- Composition of remuneration: The composition and amount of the remuneration must be shown separately - in each case according to the remuneration component - and, in addition to the due date, must also mention the method of payment (e.g. cash payment / wire transfer) (Section 2 para. 1 sent. 2 no. 7 NachwG);
- Notice of termination: Not only the notice period must be indicated, but also the procedure to be followed by the employer and the employee when terminating the employment relationship - this requires at least an indication of the written form requirement and the period for bringing an action against unfair dismissal (Section 2 para. 1 sent. 2 no. 14 NachwG).
Until now, certain terms and conditions of the employment relationship had to be submitted to the employee in written form (i.e. signed by the employer with wet ink signature) no later than one month after the agreed start of the employment relationship. With the new law, this is now required - at least for certain key terms (e.g. remuneration and working hours) - on the first day of work performance. Proof in electronic form is - as before and despite some criticism -still excluded.
The safest way to comply with these new obligations is by including the relevant provisions directly in the employment agreement. Moreover, employment agreements should be concluded (by ob-serving the written form requirement) at the very latest by the time the employee starts working. In such case, the required obligations under the Evidence Act will be fulfilled directly with the employment agreement - i.e. no additional documentation will be required on top.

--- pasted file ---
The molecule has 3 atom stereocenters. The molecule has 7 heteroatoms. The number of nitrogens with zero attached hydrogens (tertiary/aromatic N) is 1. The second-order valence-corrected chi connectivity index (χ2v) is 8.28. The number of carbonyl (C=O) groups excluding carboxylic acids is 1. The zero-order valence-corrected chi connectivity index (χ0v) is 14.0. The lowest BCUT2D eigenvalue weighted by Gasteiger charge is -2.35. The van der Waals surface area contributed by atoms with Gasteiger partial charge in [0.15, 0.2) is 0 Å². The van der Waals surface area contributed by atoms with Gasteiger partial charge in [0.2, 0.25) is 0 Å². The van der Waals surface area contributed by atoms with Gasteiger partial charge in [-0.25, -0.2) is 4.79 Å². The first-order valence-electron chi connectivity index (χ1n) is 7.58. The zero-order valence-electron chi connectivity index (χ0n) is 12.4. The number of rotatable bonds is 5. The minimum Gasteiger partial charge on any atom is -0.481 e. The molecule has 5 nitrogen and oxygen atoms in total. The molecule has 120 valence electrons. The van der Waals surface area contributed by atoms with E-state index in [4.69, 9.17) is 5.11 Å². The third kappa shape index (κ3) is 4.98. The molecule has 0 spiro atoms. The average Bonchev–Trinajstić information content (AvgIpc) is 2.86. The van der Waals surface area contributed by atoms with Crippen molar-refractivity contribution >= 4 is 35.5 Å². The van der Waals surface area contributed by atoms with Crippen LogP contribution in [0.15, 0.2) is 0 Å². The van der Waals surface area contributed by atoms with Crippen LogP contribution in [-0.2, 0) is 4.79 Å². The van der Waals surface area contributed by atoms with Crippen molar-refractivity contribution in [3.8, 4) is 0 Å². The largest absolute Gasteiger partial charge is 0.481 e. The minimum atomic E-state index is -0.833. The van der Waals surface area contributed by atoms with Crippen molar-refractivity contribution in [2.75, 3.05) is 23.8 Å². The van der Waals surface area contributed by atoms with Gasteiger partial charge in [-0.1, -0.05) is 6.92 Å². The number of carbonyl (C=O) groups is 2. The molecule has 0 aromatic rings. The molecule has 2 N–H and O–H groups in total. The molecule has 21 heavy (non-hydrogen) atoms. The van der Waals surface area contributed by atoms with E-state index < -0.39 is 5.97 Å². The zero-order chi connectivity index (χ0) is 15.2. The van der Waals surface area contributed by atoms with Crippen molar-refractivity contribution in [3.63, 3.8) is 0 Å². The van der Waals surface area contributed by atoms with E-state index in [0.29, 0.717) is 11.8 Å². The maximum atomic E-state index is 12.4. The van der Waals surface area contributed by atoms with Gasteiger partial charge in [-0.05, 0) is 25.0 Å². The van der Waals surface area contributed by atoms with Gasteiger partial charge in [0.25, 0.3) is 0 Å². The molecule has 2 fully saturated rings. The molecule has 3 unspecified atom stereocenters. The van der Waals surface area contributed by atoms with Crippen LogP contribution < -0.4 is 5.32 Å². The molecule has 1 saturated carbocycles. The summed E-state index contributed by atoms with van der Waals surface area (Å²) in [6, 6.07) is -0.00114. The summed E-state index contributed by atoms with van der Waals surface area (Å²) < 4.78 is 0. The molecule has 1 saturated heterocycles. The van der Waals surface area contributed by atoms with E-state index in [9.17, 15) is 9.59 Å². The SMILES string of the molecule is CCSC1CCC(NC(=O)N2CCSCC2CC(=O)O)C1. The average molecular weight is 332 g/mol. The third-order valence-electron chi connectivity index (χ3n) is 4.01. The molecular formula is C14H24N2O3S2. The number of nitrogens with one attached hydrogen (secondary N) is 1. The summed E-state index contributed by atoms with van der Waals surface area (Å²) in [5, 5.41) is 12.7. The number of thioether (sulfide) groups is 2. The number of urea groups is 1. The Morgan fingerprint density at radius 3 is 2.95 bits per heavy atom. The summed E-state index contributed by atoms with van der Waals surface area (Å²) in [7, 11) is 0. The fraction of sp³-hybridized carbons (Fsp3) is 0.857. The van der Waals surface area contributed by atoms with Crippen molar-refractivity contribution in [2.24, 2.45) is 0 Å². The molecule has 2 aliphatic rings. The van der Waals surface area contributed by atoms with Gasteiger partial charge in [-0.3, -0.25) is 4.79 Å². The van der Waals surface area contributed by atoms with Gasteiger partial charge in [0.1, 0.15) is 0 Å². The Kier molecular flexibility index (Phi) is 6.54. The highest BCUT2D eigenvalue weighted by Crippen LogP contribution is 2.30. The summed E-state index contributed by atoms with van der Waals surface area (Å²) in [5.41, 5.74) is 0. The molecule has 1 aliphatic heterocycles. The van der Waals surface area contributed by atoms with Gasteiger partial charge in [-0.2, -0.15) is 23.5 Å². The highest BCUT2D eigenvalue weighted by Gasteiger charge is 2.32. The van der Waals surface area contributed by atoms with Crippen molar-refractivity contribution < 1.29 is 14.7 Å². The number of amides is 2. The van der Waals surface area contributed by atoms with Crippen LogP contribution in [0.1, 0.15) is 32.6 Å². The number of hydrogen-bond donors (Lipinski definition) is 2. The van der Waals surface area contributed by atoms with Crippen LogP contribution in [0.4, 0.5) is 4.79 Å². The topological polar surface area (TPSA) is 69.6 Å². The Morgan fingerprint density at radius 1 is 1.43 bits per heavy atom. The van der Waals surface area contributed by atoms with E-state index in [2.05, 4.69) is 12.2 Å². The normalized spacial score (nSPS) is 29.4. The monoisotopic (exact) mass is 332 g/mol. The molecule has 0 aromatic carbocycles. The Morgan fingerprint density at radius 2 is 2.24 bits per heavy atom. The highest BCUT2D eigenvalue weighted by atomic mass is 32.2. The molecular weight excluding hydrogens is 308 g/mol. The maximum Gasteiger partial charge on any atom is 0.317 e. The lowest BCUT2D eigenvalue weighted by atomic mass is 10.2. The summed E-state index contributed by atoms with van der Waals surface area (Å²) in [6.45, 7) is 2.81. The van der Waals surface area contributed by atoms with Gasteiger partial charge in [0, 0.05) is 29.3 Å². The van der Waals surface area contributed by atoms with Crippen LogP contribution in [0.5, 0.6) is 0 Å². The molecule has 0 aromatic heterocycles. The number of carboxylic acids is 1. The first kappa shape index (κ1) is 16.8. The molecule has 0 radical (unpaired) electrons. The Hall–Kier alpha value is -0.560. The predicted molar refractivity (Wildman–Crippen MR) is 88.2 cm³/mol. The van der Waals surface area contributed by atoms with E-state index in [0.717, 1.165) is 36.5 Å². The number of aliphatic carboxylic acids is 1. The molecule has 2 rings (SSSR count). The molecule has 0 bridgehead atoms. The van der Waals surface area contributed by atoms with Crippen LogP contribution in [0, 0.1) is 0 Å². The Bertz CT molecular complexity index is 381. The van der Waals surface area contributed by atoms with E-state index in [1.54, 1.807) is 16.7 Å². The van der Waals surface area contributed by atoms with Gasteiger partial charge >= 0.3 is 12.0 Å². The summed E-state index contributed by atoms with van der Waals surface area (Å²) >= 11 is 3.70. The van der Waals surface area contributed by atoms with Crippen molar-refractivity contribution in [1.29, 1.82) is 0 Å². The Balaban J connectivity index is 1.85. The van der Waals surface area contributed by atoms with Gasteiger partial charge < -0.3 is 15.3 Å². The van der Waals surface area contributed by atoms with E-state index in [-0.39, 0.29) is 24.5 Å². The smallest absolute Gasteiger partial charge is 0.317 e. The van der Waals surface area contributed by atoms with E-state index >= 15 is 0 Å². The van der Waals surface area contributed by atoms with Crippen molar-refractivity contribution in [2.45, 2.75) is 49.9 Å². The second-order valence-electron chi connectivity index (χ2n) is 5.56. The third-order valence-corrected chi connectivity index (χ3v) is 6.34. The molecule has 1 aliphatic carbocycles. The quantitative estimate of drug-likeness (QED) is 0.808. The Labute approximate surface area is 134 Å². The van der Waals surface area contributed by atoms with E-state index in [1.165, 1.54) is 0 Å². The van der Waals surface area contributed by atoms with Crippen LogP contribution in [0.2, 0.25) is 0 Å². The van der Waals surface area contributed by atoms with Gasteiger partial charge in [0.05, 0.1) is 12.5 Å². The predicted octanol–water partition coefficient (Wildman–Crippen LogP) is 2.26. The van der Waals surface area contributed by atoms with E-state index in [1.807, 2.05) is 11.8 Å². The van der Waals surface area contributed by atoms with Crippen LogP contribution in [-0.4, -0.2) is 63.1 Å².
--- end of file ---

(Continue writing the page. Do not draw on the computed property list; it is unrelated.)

It is also worth mentioning that in the future, changes to the essential terms of the employment relationship must be communicated to the employee in writing as early as the day on which the changes take effect.
Employers who do not comply with the above evidence requirements will be acting in breach of the law. Fines of up to EUR 2,000 may be imposed per breach.
The new law also provides for changes in other areas. For example, new requirements must be observed for posting agreements or for temporary agency employment. There are also changes to fixed-term employment relationships. For example, going forward, any agreed probationary peri-od must be in reasonable proportion to the duration of the fixed-term employment and the nature of the work. Against this background, probationary periods of six months, even for short fixed-term agreements, will no longer be possible across the board. In addition, employees with fixed-term agreements will be able to communicate their wish for permanent employment - the employer must then generally provide a reasoned response to such request.
Employers should now urgently check whether their template employment agreements comply with the new requirements and implement any necessary adjustments.
This publication/newsletter is for informational purposes and does not contain or convey legal advice. The information herein should not be used or relied upon in regard to any particular facts or circumstances without first consulting a lawyer. Any views expressed herein are those of the author(s) and not necessarily those of the law firm's clients.